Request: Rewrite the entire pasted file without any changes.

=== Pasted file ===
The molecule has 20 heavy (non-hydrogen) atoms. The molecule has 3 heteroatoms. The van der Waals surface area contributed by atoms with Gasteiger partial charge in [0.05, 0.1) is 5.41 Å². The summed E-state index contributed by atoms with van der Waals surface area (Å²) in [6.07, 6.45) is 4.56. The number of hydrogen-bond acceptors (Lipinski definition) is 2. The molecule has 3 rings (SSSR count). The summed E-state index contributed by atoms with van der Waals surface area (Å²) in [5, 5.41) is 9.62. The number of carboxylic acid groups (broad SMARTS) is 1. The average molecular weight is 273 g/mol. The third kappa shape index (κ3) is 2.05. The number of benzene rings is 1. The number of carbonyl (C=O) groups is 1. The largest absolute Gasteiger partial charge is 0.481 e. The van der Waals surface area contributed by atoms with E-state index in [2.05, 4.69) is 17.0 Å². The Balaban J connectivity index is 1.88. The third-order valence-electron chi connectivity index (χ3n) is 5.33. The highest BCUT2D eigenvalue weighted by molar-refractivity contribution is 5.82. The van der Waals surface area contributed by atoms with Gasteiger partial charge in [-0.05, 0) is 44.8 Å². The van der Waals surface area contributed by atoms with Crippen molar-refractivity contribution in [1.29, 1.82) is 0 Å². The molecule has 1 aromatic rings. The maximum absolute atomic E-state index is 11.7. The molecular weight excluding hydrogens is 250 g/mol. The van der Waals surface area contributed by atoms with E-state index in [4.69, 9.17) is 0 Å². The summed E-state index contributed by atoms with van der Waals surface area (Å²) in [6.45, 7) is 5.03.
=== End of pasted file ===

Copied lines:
The molecule has 20 heavy (non-hydrogen) atoms. The molecule has 3 heteroatoms. The van der Waals surface area contributed by atoms with Gasteiger partial charge in [0.05, 0.1) is 5.41 Å². The summed E-state index contributed by atoms with van der Waals surface area (Å²) in [6.07, 6.45) is 4.56. The number of hydrogen-bond acceptors (Lipinski definition) is 2. The molecule has 3 rings (SSSR count). The summed E-state index contributed by atoms with van der Waals surface area (Å²) in [5, 5.41) is 9.62. The number of carboxylic acid groups (broad SMARTS) is 1. The average molecular weight is 273 g/mol. The third kappa shape index (κ3) is 2.05. The number of benzene rings is 1. The number of carbonyl (C=O) groups is 1. The largest absolute Gasteiger partial charge is 0.481 e. The van der Waals surface area contributed by atoms with E-state index in [2.05, 4.69) is 17.0 Å². The Balaban J connectivity index is 1.88. The third-order valence-electron chi connectivity index (χ3n) is 5.33. The highest BCUT2D eigenvalue weighted by molar-refractivity contribution is 5.82. The van der Waals surface area contributed by atoms with Gasteiger partial charge in [-0.05, 0) is 44.8 Å². The van der Waals surface area contributed by atoms with Crippen molar-refractivity contribution in [1.29, 1.82) is 0 Å². The molecule has 1 aromatic rings. The maximum absolute atomic E-state index is 11.7. The molecular weight excluding hydrogens is 250 g/mol. The van der Waals surface area contributed by atoms with E-state index in [4.69, 9.17) is 0 Å². The summed E-state index contributed by atoms with van der Waals surface area (Å²) in [6.45, 7) is 5.03.